Number fifteen introduces us to Ambrose’s family, and also to the Four’s desperation in attempting to access the Bleed. Nice work in explaining the dreamtime, though I was hoping for more Carlton Marvell. But I guess he’s busy on Mars…
Hark – is that number sixteen? Great juxtaposition between Hark’s physical battle and the psychological battle with Snow, but the most touching scene was between Anna and Jim.
Blackstock, Blackstock…oh, what a bad boy you’ve been. You just couldn’t resist Elijah’s little darling – but the world is lucky Elijah has a kind heart. Otherwise, we wouldn’ve been treated to the likes of Jakita Wagner.
Mix in a little Jules Verne, a tad of 2001, and stir with a healthy dose of vengeance…and you get something close to The Gun Club. And his first real victory against the Four…but it doesn’t stop there…
..because in numbers nineteen and twenty, we are witness to wonder and madness all at once. The angels. The worldship of the planetary devourer. And Jacob Greene. Wow. Can I say that, given his expertise, we may have NOT seen the last of Greene? We’ve still an issue to go…
Twenty-one featured a consultation with Melanctha, the scientist (magic is merely unquantifiable science, yes?), where she broadened his horizons in regards to his origins and his true mission in the world. I also thought that she actually illustrated how to remove Dowling and Suskind right at the beginning of her visit (the fingernail in the teacup, along with her description of the microverse – she was hinting to him to KEEP IT SIMPLE, STUPID – don’t try thinking of some amazing way to outsmart Dowling – because you can’t, thanks to his abilities); I’m also going to read some of Richard Feynman’s writings (have you read Martin Gardner’s The Ambidextrous Universe?).
The Torture of William Leather – number twenty-two is a book I can read over and over again. Ellis wasn’t kidding when he mentioned just how rich the history is; it was just the timing. Warren and John have created the foundations for some fantastic nuanced ideas for entertaining a new generation, and I for one am glad for it. The Dead Ranger (what do you mean we, paleface?); Bret’s Dark Arachnid (did he ever get a name?); the possibilities are endless!
Well, we had to wait twenty-three issues to learn the origin of the Drummer, but that’s just the way it works sometimes (Warren definitely paced out the series with mysteries in mind; we don’t find out anything until it’s necessary to do so); and this story is no exception. Just fantastic is the witty repartee between Ambrose and Elijah.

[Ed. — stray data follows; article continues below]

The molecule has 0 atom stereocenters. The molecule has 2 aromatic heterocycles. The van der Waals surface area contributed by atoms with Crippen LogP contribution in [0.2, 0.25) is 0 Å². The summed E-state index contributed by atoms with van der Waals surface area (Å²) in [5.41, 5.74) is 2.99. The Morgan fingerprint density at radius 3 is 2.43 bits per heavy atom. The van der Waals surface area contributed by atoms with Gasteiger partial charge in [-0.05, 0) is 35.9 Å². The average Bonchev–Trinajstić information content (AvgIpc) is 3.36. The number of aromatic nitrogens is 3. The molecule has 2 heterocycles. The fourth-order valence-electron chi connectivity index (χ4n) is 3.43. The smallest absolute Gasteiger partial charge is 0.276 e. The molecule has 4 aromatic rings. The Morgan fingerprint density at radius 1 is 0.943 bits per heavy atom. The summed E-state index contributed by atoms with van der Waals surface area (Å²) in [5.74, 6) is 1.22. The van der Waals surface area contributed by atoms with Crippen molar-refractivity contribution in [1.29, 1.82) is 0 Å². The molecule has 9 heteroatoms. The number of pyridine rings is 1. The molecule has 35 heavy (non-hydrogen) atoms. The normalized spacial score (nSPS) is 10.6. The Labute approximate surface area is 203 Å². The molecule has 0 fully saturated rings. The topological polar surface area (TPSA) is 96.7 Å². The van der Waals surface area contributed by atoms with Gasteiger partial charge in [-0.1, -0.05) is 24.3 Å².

I guess things were getting a tad dicey in Dowlingland, because he just lasered one of the Planetary buildings to its foundations in number twenty-four…but it is there that we learn a very important distinction in regards to the Planetary Guides – Elijah didn’t write down EVERYTHING…after all, where’s that bloody shiftship? You’ll recall back in number fifteen, the one thing Dowling hasn’t mastered is the Bleed, and so he’s trying everything he can without really acknowledging the fact. But it’s become abundantly clear that his frustration is overriding his caution. Why else try the Big Bolt From The Blue?
Number twenty-five is a pivotal issue, as we learn exactly how the Four obtained their myriad abilities. We also get the return of John Stone, though he’s not quite so happy to be back. So much in this issue…I told myself, “There’s no way Ellis and Cassaday can top this issue”.
Little did I know…that number twenty-six would hit me like a blue whale from Uranus. I can’t stop talking about this issue. It’s really made an impact on me (yes, I know, it’s a bloody comic-book story – get over it, man), but it really hits home. If I ever had any notion of not staying the course when it comes to saving the world, they’re dead and buried (of course, they’ll just come back as weeds, right?); because the world is too beautiful to let the scumbags have their way. That, I think, is the message Elijah’s been hammering at us all this time.
The world must be protected, whether it’s Monsanto, Halliburton, or just idiots logging the Amazon rainforest (“well, when the ecosphere dissipates, I won’t be here”… how about your descendants?!?); the world is beautiful, and we have to do our part. Warren, John, Laura, Richard/Bill, John/Scott and Jim have done their bit. What will you do?